Unravelling gene-by-environment effects in asthma and allergy: the glutathione pathway as an early success story

A. Rogers, S. Bunyavanich
2011 Clinical and Experimental Allergy  
The past 10 years have shown remarkable progress in identification of numerous, highly confident asthma genes. More than 50 genes have now been replicated in multiple large populations. Some of the most compelling genes were identified by GWAS studies (the ORMDL3/GSDMB locus, IL1RL1, and IL33, for example), identified in multi-group consortia involving tens of thousands of asthmatic subjects and controls. [1] Others emerged from the candidate gene literature, but have likewise been identified
more » ... playing a role in asthma and allergy in numerous cohorts, leading to high confidence that they represent bonafide asthma genes.[2, 3] Several genes in the anti-oxidant glutathione pathway, which scavenge oxygen free radicals by catalyzing the reaction between glutathione (GSH) and organic hydroperoxides fall into this latter category, notably the common Glutathione Stransferase deletion and Glutathione S-transferase Pi, two genes explored by Gerbase and colleagues in this issue of CEA. [4] The GSTM1 null mutation has an allele frequency of 70% in Caucasian individuals, meaning that fully ½ of Caucasian individuals lack a functional copy of the gene. The role of GSTM1 in asthma and lung disease has been studied in no fewer than 25 populations and summarized in several meta-analyses. As with other genes, results have not been uniformly significant, with many populations showing no association. Interestingly, however, given GSTM1's role as in the anti-oxidant pathway, the GSTM1-null mutation has frequently been found to be associated with increased disease severity in the setting of increased oxidative stress (such as exposure to environmental tobacco smoke, intra-uterine smoke, or ozone). We reviewed the GSTM1 in asthma literature in 2009 in CEA, and found that the majority of publications that evaluated a gene-by-environment affect for GSTM1 actually identified an interaction;[5] this is especially striking given the lower power inherent in gene-byenvironment studies. The GSTM1-null deletion and its interaction with increased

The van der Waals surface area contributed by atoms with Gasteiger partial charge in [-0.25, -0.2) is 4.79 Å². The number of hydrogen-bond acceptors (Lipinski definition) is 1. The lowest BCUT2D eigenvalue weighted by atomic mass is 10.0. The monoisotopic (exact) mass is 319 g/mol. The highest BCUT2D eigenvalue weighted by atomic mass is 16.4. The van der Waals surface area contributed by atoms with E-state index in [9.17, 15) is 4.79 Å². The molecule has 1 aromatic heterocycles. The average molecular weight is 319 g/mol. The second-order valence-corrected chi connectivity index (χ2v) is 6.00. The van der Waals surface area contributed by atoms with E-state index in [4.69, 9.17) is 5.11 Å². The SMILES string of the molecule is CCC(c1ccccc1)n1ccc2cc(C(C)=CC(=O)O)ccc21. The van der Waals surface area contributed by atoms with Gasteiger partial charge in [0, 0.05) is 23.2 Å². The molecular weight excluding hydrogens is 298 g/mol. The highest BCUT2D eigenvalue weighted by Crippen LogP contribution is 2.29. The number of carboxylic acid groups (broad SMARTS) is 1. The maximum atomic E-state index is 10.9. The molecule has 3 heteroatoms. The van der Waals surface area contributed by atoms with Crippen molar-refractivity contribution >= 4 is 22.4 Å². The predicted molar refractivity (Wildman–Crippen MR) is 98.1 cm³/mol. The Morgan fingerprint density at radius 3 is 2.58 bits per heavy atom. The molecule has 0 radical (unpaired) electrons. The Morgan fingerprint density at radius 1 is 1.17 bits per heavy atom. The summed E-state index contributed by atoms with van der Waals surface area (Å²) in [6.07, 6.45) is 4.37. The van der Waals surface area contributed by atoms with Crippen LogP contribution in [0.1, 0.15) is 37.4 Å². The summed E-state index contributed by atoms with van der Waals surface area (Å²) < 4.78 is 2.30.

doi:10.1111/j.1365-2222.2011.03844.x pmid:22093009 pmcid:PMC5297891 fatcat:bkl3z7w7u5aszgkxw6isu5bv4q